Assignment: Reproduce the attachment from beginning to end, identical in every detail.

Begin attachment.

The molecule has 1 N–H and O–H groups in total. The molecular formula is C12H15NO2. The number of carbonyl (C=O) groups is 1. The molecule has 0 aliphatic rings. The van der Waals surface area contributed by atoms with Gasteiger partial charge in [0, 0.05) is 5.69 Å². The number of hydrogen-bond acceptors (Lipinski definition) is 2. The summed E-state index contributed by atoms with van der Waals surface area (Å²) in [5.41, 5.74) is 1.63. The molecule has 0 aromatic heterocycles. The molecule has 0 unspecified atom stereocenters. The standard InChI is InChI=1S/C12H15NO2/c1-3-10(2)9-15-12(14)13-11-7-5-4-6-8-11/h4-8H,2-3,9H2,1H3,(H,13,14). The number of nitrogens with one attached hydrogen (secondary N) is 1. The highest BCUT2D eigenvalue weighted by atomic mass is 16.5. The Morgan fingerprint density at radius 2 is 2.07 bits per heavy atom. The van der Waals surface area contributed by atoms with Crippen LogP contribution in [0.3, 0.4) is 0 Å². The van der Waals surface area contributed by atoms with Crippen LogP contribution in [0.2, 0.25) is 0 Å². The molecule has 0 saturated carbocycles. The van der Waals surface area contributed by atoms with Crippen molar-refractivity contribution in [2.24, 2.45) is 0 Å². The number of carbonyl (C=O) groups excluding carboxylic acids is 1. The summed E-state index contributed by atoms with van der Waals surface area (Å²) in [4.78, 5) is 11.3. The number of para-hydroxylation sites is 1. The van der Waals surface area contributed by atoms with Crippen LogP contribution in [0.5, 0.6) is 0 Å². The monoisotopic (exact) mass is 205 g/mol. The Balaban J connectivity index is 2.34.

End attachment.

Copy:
The molecule has 1 N–H and O–H groups in total. The molecular formula is C12H15NO2. The number of carbonyl (C=O) groups is 1. The molecule has 0 aliphatic rings. The van der Waals surface area contributed by atoms with Gasteiger partial charge in [0, 0.05) is 5.69 Å². The number of hydrogen-bond acceptors (Lipinski definition) is 2. The summed E-state index contributed by atoms with van der Waals surface area (Å²) in [5.41, 5.74) is 1.63. The molecule has 0 aromatic heterocycles. The molecule has 0 unspecified atom stereocenters. The standard InChI is InChI=1S/C12H15NO2/c1-3-10(2)9-15-12(14)13-11-7-5-4-6-8-11/h4-8H,2-3,9H2,1H3,(H,13,14). The number of nitrogens with one attached hydrogen (secondary N) is 1. The highest BCUT2D eigenvalue weighted by atomic mass is 16.5. The Morgan fingerprint density at radius 2 is 2.07 bits per heavy atom. The van der Waals surface area contributed by atoms with Crippen LogP contribution in [0.3, 0.4) is 0 Å². The van der Waals surface area contributed by atoms with Crippen LogP contribution in [0.2, 0.25) is 0 Å². The molecule has 0 saturated carbocycles. The van der Waals surface area contributed by atoms with Crippen molar-refractivity contribution in [2.24, 2.45) is 0 Å². The number of carbonyl (C=O) groups excluding carboxylic acids is 1. The summed E-state index contributed by atoms with van der Waals surface area (Å²) in [4.78, 5) is 11.3. The number of para-hydroxylation sites is 1. The van der Waals surface area contributed by atoms with Crippen LogP contribution in [0.5, 0.6) is 0 Å². The monoisotopic (exact) mass is 205 g/mol. The Balaban J connectivity index is 2.34.